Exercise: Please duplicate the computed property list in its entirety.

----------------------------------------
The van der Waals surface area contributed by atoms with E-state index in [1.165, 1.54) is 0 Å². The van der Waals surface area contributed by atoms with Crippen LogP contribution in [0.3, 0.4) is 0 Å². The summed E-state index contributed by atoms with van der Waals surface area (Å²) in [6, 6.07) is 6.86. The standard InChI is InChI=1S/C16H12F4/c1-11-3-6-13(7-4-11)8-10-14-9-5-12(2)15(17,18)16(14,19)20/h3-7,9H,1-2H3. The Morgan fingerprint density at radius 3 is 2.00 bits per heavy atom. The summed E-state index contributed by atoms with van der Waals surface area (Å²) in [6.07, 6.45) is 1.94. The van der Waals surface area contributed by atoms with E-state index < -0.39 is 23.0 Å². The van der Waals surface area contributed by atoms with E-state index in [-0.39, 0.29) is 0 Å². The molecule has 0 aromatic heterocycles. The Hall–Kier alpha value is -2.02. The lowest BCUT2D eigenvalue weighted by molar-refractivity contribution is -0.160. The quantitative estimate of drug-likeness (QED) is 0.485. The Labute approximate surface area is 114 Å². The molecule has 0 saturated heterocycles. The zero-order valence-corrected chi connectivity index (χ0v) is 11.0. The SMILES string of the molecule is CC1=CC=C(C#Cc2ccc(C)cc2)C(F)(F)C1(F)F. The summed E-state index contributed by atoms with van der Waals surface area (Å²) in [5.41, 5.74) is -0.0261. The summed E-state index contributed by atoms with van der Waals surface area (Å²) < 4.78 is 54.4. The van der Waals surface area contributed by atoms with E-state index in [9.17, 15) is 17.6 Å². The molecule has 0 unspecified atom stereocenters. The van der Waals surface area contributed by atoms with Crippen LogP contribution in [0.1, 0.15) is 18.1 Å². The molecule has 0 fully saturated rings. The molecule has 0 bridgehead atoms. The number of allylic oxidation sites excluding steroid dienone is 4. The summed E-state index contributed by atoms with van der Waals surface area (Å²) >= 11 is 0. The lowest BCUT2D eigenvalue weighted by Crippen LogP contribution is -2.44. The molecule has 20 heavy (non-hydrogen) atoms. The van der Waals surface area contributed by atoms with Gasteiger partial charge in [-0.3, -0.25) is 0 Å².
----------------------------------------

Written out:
The van der Waals surface area contributed by atoms with E-state index in [1.165, 1.54) is 0 Å². The van der Waals surface area contributed by atoms with Crippen LogP contribution in [0.3, 0.4) is 0 Å². The summed E-state index contributed by atoms with van der Waals surface area (Å²) in [6, 6.07) is 6.86. The standard InChI is InChI=1S/C16H12F4/c1-11-3-6-13(7-4-11)8-10-14-9-5-12(2)15(17,18)16(14,19)20/h3-7,9H,1-2H3. The Morgan fingerprint density at radius 3 is 2.00 bits per heavy atom. The summed E-state index contributed by atoms with van der Waals surface area (Å²) in [6.07, 6.45) is 1.94. The van der Waals surface area contributed by atoms with E-state index < -0.39 is 23.0 Å². The van der Waals surface area contributed by atoms with E-state index in [-0.39, 0.29) is 0 Å². The molecule has 0 aromatic heterocycles. The Hall–Kier alpha value is -2.02. The lowest BCUT2D eigenvalue weighted by molar-refractivity contribution is -0.160. The quantitative estimate of drug-likeness (QED) is 0.485. The Labute approximate surface area is 114 Å². The molecule has 0 saturated heterocycles. The zero-order valence-corrected chi connectivity index (χ0v) is 11.0. The SMILES string of the molecule is CC1=CC=C(C#Cc2ccc(C)cc2)C(F)(F)C1(F)F. The summed E-state index contributed by atoms with van der Waals surface area (Å²) in [5.41, 5.74) is -0.0261. The summed E-state index contributed by atoms with van der Waals surface area (Å²) < 4.78 is 54.4. The van der Waals surface area contributed by atoms with E-state index in [9.17, 15) is 17.6 Å². The molecule has 0 unspecified atom stereocenters. The van der Waals surface area contributed by atoms with Crippen LogP contribution in [0.1, 0.15) is 18.1 Å². The molecule has 0 fully saturated rings. The molecule has 0 bridgehead atoms. The number of allylic oxidation sites excluding steroid dienone is 4. The summed E-state index contributed by atoms with van der Waals surface area (Å²) >= 11 is 0. The lowest BCUT2D eigenvalue weighted by Crippen LogP contribution is -2.44. The molecule has 20 heavy (non-hydrogen) atoms. The van der Waals surface area contributed by atoms with Gasteiger partial charge in [-0.3, -0.25) is 0 Å².